The Samuel Amo Foundation, the Corporate Social Responsibility wing of the Tobinco Group of Companies, has appealed to the Government to provide support for widows in the country to protect their rights.
Mrs Harriet Asante, the Executive Director of the Foundation, who made the appeal, said widows remained one of the most vulnerable groups in the country as they continued to live in abject poverty, with the rights of several others being violated daily through outmoded cultural practices.
She said the protection of the rights of such persons, as well as their living conditions, must, therefore, not be belittled by the State.
Speaking in an interview with the Ghana News Agency on the sideline of an event organised by the Foundation to commemorate this year’s International Widow's Day in Accra, she urged the government to do more to alleviate the plight of widows.
The global theme for this year is, "Invisible Women, Invisible Problems."
The local theme is, “The Right of a Widow; The Industrious Woman Today.”
According to the United Nation’s (UN) estimate, there are around 258 million widows around the world and nearly one in every 10 widows lives in extreme poverty.
The COVID-19 pandemic, the UN said, had also added to the problem in many parts of the world as people lost their partners to the deadly virus.
Government in 2008, introduced the Livelihood Empowerment Against Poverty (LEAP) to provide support for extremely poor and vulnerable households to reduce poverty by increasing and smoothening consumption and promoting access to services and opportunities among the extremely poor and vulnerable, including widows.
Mrs Asante, while commending government for the policy, called for more social intervention programmes for widows to alleviate them from the economic hardship brought on them by such unfortunate and unplanned incidents.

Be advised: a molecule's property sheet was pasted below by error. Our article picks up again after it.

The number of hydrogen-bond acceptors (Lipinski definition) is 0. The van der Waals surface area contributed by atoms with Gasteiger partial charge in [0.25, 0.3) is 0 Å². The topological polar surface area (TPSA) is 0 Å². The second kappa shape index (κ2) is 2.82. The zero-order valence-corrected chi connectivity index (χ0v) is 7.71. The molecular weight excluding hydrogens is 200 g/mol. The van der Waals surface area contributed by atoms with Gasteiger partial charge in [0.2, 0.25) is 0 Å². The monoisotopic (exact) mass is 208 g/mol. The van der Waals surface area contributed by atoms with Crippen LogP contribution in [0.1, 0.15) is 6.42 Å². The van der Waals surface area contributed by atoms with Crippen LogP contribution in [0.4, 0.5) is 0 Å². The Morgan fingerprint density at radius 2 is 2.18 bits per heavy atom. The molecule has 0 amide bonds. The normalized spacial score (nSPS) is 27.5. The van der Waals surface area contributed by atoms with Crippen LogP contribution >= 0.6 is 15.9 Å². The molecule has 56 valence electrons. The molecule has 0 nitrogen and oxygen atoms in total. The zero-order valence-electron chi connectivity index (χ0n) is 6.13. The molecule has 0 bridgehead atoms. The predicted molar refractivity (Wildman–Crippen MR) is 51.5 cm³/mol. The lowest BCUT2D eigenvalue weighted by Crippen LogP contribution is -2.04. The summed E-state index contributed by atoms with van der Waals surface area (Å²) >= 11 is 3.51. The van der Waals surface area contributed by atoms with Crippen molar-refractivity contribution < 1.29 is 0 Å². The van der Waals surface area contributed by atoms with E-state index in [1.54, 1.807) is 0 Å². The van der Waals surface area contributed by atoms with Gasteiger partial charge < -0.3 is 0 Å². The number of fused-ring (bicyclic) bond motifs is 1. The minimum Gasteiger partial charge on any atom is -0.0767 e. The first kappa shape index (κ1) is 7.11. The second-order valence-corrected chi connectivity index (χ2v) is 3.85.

“I think the government can do more, the Ministry of Gender, Children and Social Protection can do more. We give them LEAP but how much is the LEAP if there is a need for us to really appreciate for them to earn a living it’s very important.
“We also encourage other private institutions to come to their aid because the government cannot do all and we appreciate the little they do, churches can do more to help widows,” she urged.
The Foundation currently has over 300 widows it caters for, including Christians and Muslims.
Mrs Asante also urged non-profit organisations and philanthropists to assist widows to cushion the government’s support for such people.
Madam Betty Ayagiba, Founder of Widows and Orphans Movement, commended the Foundation for its continued support for widows and other vulnerable persons in society.
She, however, bemoaned the interference of politicians who normally allegedly interceded on behalf of perpetrators of human rights violations against widows, a situation she said was hampering the Movement in seeking justice for the widows.
“Politicians interfere with our work,” she said. “They protect the people who violate the rights of the widows and neglect the widows.”
The UN officially adopted June 23, as International Widow Day by its General Assembly on December 23, 2010.
Prior to that, the Day, it was observed since 2005 by the Loomba Foundation, which worked closely with children of widows in poor and developing countries and helped them to attend school.